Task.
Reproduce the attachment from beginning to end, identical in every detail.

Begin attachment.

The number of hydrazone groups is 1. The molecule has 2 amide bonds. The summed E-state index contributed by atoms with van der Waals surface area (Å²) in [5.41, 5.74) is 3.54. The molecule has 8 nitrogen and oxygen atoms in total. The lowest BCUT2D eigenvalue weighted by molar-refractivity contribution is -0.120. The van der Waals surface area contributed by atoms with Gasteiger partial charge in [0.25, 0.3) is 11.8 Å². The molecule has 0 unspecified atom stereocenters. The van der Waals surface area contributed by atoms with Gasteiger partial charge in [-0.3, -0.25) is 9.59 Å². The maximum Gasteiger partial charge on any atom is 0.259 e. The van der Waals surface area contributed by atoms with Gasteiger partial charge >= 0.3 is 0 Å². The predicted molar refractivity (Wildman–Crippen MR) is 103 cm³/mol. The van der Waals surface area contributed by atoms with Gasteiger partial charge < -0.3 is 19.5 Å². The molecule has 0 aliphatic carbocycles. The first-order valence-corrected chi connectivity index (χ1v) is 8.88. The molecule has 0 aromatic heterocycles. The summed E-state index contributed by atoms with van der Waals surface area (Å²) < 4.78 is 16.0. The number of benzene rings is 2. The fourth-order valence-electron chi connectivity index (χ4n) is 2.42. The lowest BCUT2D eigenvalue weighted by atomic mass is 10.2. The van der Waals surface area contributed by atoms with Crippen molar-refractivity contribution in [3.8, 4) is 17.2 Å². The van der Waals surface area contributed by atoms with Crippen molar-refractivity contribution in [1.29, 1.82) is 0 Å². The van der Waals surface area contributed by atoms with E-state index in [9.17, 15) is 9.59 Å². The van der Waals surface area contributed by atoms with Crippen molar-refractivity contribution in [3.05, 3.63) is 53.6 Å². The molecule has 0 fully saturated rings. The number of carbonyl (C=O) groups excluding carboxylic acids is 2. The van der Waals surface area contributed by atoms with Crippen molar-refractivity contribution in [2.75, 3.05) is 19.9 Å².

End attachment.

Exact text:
The number of hydrazone groups is 1. The molecule has 2 amide bonds. The summed E-state index contributed by atoms with van der Waals surface area (Å²) in [5.41, 5.74) is 3.54. The molecule has 8 nitrogen and oxygen atoms in total. The lowest BCUT2D eigenvalue weighted by molar-refractivity contribution is -0.120. The van der Waals surface area contributed by atoms with Gasteiger partial charge in [0.25, 0.3) is 11.8 Å². The molecule has 0 unspecified atom stereocenters. The van der Waals surface area contributed by atoms with Gasteiger partial charge in [-0.3, -0.25) is 9.59 Å². The maximum Gasteiger partial charge on any atom is 0.259 e. The van der Waals surface area contributed by atoms with Gasteiger partial charge >= 0.3 is 0 Å². The predicted molar refractivity (Wildman–Crippen MR) is 103 cm³/mol. The van der Waals surface area contributed by atoms with Gasteiger partial charge < -0.3 is 19.5 Å². The molecule has 0 aliphatic carbocycles. The first-order valence-corrected chi connectivity index (χ1v) is 8.88. The molecule has 0 aromatic heterocycles. The summed E-state index contributed by atoms with van der Waals surface area (Å²) < 4.78 is 16.0. The number of benzene rings is 2. The fourth-order valence-electron chi connectivity index (χ4n) is 2.42. The lowest BCUT2D eigenvalue weighted by atomic mass is 10.2. The van der Waals surface area contributed by atoms with Crippen molar-refractivity contribution in [3.8, 4) is 17.2 Å². The van der Waals surface area contributed by atoms with Crippen molar-refractivity contribution in [1.29, 1.82) is 0 Å². The van der Waals surface area contributed by atoms with E-state index in [9.17, 15) is 9.59 Å². The van der Waals surface area contributed by atoms with Crippen molar-refractivity contribution in [3.05, 3.63) is 53.6 Å². The molecule has 0 fully saturated rings. The number of carbonyl (C=O) groups excluding carboxylic acids is 2. The van der Waals surface area contributed by atoms with Crippen molar-refractivity contribution in [2.75, 3.05) is 19.9 Å².